Ramón del Valle-Inclán (1866-1936) was undoubtedly the most controversial literary figure of his generation. Whilst his genius was recognised by fellow writers, the reading public was slow to accept his work, and his theatre taxed directors and audiences alike. One of the harshest criticisms levelled against him concerned his use of repetition. This study shows how the reuse, recycling and development of material becomes one of the hallmarks of Valle-Inclán’s writing during the first three decades of his literary career, linking one genre with another and blurring the borders between different aesthetics. The repetition of themes and motifs, characters and stylistic devices reveals an underlying interdependence among works that on the surface appear unconnected or even contradictory.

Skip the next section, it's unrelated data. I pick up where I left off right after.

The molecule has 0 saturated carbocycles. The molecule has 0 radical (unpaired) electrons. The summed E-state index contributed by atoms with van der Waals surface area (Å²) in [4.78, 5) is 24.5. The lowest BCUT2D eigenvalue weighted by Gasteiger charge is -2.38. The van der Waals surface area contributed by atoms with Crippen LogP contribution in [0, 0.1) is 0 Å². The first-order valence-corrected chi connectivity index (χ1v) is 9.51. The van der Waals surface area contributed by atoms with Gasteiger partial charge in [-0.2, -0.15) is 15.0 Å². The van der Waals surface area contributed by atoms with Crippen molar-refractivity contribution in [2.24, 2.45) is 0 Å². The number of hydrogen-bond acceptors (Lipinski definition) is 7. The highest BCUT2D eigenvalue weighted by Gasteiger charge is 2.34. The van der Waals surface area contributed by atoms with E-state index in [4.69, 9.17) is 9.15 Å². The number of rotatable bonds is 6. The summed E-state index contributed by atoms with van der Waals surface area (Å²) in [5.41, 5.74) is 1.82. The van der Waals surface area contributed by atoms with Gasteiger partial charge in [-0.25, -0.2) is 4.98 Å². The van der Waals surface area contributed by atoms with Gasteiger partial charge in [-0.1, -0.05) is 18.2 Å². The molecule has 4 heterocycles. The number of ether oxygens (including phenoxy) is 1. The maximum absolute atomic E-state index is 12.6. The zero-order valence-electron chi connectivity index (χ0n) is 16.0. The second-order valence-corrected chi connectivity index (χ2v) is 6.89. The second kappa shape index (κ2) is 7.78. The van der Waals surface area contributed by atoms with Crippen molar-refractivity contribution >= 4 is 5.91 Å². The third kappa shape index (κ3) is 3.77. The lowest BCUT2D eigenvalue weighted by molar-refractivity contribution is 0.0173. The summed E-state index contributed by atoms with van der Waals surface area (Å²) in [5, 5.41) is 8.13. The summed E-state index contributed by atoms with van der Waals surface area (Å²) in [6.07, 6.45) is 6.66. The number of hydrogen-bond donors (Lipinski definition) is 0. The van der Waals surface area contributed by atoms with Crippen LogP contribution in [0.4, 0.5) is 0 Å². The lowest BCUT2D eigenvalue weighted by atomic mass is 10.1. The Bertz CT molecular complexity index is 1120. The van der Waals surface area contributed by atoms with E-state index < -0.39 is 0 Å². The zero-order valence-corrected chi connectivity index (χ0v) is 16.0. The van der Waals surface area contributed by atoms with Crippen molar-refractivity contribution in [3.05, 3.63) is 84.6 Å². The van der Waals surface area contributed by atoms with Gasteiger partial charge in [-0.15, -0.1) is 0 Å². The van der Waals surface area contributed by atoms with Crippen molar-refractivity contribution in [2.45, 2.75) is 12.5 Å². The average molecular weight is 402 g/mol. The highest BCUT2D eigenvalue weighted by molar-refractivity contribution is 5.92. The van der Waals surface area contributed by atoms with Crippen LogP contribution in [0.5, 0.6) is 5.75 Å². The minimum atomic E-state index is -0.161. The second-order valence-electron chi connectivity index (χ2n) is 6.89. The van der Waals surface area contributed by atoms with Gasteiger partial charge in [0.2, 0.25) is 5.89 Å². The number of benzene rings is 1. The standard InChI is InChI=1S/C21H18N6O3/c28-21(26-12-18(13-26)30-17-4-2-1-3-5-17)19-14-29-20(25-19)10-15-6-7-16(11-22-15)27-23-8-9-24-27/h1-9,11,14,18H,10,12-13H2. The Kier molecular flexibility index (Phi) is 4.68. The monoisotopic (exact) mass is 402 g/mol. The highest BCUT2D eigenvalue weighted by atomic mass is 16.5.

Many of Valle-Inclán’s works have been studied in isolation, rather than as pieces of a whole. This book examines the elements that provide significant links in his writing between 1889 and 1922, most of which shares the common backdrop of Galicia, and demonstrates that apparently unrelated works are part of a larger picture. Despite changes in perspective and genre, there are constants that relate individual works to those that precede and follow, creating a unifying pattern of continuity.